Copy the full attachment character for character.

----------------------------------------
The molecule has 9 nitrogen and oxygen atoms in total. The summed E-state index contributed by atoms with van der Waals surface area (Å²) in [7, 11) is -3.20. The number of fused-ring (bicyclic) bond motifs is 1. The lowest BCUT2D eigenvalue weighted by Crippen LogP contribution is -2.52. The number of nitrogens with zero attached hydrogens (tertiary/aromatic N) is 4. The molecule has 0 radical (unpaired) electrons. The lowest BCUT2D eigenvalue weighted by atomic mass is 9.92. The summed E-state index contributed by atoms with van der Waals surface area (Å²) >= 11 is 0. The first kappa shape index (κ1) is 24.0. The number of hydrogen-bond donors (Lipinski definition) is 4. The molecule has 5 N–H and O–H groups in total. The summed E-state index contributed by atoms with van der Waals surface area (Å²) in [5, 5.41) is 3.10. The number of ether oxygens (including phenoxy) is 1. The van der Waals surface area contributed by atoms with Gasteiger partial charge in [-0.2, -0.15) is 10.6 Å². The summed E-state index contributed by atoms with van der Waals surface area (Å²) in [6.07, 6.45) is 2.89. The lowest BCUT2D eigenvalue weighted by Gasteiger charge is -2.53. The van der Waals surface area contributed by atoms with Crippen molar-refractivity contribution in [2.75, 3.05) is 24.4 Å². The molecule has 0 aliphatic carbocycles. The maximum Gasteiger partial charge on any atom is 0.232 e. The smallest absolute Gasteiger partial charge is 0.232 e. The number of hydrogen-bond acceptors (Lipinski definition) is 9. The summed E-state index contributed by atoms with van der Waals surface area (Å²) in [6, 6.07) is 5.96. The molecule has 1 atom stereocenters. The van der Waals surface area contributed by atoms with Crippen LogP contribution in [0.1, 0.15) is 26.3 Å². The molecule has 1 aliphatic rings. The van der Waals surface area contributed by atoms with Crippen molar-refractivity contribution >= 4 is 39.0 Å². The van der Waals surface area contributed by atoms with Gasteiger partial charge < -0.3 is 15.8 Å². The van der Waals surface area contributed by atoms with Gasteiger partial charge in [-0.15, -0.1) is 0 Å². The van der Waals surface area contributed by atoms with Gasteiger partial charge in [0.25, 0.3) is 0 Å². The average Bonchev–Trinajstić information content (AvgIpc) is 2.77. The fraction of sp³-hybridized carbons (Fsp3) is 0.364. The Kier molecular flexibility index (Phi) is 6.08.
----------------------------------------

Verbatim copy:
The molecule has 9 nitrogen and oxygen atoms in total. The summed E-state index contributed by atoms with van der Waals surface area (Å²) in [7, 11) is -3.20. The number of fused-ring (bicyclic) bond motifs is 1. The lowest BCUT2D eigenvalue weighted by Crippen LogP contribution is -2.52. The number of nitrogens with zero attached hydrogens (tertiary/aromatic N) is 4. The molecule has 0 radical (unpaired) electrons. The lowest BCUT2D eigenvalue weighted by atomic mass is 9.92. The summed E-state index contributed by atoms with van der Waals surface area (Å²) >= 11 is 0. The first kappa shape index (κ1) is 24.0. The number of hydrogen-bond donors (Lipinski definition) is 4. The molecule has 5 N–H and O–H groups in total. The summed E-state index contributed by atoms with van der Waals surface area (Å²) in [5, 5.41) is 3.10. The number of ether oxygens (including phenoxy) is 1. The van der Waals surface area contributed by atoms with Gasteiger partial charge in [-0.2, -0.15) is 10.6 Å². The summed E-state index contributed by atoms with van der Waals surface area (Å²) in [6.07, 6.45) is 2.89. The lowest BCUT2D eigenvalue weighted by Gasteiger charge is -2.53. The van der Waals surface area contributed by atoms with Crippen molar-refractivity contribution in [2.75, 3.05) is 24.4 Å². The molecule has 0 aliphatic carbocycles. The maximum Gasteiger partial charge on any atom is 0.232 e. The smallest absolute Gasteiger partial charge is 0.232 e. The number of hydrogen-bond acceptors (Lipinski definition) is 9. The summed E-state index contributed by atoms with van der Waals surface area (Å²) in [6, 6.07) is 5.96. The molecule has 1 atom stereocenters. The van der Waals surface area contributed by atoms with Crippen LogP contribution in [0.1, 0.15) is 26.3 Å². The molecule has 1 aliphatic rings. The van der Waals surface area contributed by atoms with Crippen molar-refractivity contribution >= 4 is 39.0 Å². The van der Waals surface area contributed by atoms with Gasteiger partial charge < -0.3 is 15.8 Å². The van der Waals surface area contributed by atoms with Gasteiger partial charge in [-0.15, -0.1) is 0 Å². The van der Waals surface area contributed by atoms with Gasteiger partial charge in [0.25, 0.3) is 0 Å². The average Bonchev–Trinajstić information content (AvgIpc) is 2.77. The fraction of sp³-hybridized carbons (Fsp3) is 0.364. The Kier molecular flexibility index (Phi) is 6.08.